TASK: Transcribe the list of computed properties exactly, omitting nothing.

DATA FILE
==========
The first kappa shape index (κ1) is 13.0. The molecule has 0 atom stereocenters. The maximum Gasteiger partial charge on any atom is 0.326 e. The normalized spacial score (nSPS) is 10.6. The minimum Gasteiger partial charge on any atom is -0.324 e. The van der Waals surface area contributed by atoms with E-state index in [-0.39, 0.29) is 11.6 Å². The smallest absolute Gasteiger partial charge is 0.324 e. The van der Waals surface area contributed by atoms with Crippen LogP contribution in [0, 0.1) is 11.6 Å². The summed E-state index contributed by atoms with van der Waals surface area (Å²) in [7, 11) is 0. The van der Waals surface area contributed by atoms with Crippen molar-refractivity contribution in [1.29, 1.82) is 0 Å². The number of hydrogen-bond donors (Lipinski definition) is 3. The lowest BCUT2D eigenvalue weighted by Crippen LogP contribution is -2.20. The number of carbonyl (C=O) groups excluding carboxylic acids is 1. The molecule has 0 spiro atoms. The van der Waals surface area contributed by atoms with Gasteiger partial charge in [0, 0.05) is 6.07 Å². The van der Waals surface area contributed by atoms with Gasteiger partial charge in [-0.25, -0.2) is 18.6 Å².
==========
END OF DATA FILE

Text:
The first kappa shape index (κ1) is 13.0. The molecule has 0 atom stereocenters. The maximum Gasteiger partial charge on any atom is 0.326 e. The normalized spacial score (nSPS) is 10.6. The minimum Gasteiger partial charge on any atom is -0.324 e. The van der Waals surface area contributed by atoms with E-state index in [-0.39, 0.29) is 11.6 Å². The smallest absolute Gasteiger partial charge is 0.324 e. The van der Waals surface area contributed by atoms with Crippen LogP contribution in [0, 0.1) is 11.6 Å². The summed E-state index contributed by atoms with van der Waals surface area (Å²) in [7, 11) is 0. The van der Waals surface area contributed by atoms with Crippen molar-refractivity contribution in [1.29, 1.82) is 0 Å². The number of hydrogen-bond donors (Lipinski definition) is 3. The lowest BCUT2D eigenvalue weighted by Crippen LogP contribution is -2.20. The number of carbonyl (C=O) groups excluding carboxylic acids is 1. The molecule has 0 spiro atoms. The van der Waals surface area contributed by atoms with Gasteiger partial charge in [0, 0.05) is 6.07 Å². The van der Waals surface area contributed by atoms with Gasteiger partial charge in [-0.25, -0.2) is 18.6 Å².